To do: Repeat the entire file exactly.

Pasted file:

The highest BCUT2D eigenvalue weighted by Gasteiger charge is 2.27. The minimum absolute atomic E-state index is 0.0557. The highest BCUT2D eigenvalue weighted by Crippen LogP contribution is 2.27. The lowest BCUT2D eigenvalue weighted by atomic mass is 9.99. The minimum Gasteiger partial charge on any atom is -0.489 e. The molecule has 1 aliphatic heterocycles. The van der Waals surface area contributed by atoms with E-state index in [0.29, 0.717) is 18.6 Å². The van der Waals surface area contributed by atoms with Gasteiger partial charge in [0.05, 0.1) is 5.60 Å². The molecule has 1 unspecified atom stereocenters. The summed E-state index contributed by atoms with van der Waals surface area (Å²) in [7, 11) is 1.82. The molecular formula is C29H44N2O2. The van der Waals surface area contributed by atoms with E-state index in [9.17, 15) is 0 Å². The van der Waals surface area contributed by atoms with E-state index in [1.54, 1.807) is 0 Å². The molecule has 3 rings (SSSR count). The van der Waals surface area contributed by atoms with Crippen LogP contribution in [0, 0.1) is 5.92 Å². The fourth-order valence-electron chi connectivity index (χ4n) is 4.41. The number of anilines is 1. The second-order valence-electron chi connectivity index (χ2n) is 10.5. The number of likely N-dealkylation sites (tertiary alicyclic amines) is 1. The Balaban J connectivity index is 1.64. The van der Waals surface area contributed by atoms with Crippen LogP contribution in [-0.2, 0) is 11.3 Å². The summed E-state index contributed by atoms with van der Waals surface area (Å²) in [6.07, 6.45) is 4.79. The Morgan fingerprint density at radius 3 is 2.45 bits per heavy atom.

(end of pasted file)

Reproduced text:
The highest BCUT2D eigenvalue weighted by Gasteiger charge is 2.27. The minimum absolute atomic E-state index is 0.0557. The highest BCUT2D eigenvalue weighted by Crippen LogP contribution is 2.27. The lowest BCUT2D eigenvalue weighted by atomic mass is 9.99. The minimum Gasteiger partial charge on any atom is -0.489 e. The molecule has 1 aliphatic heterocycles. The van der Waals surface area contributed by atoms with E-state index in [0.29, 0.717) is 18.6 Å². The van der Waals surface area contributed by atoms with Gasteiger partial charge in [0.05, 0.1) is 5.60 Å². The molecule has 1 unspecified atom stereocenters. The summed E-state index contributed by atoms with van der Waals surface area (Å²) in [7, 11) is 1.82. The molecular formula is C29H44N2O2. The van der Waals surface area contributed by atoms with E-state index in [9.17, 15) is 0 Å². The van der Waals surface area contributed by atoms with E-state index in [1.54, 1.807) is 0 Å². The molecule has 3 rings (SSSR count). The van der Waals surface area contributed by atoms with Crippen LogP contribution in [0, 0.1) is 5.92 Å². The fourth-order valence-electron chi connectivity index (χ4n) is 4.41. The number of anilines is 1. The second-order valence-electron chi connectivity index (χ2n) is 10.5. The number of likely N-dealkylation sites (tertiary alicyclic amines) is 1. The Balaban J connectivity index is 1.64. The van der Waals surface area contributed by atoms with Crippen LogP contribution in [-0.2, 0) is 11.3 Å². The summed E-state index contributed by atoms with van der Waals surface area (Å²) in [6.07, 6.45) is 4.79. The Morgan fingerprint density at radius 3 is 2.45 bits per heavy atom.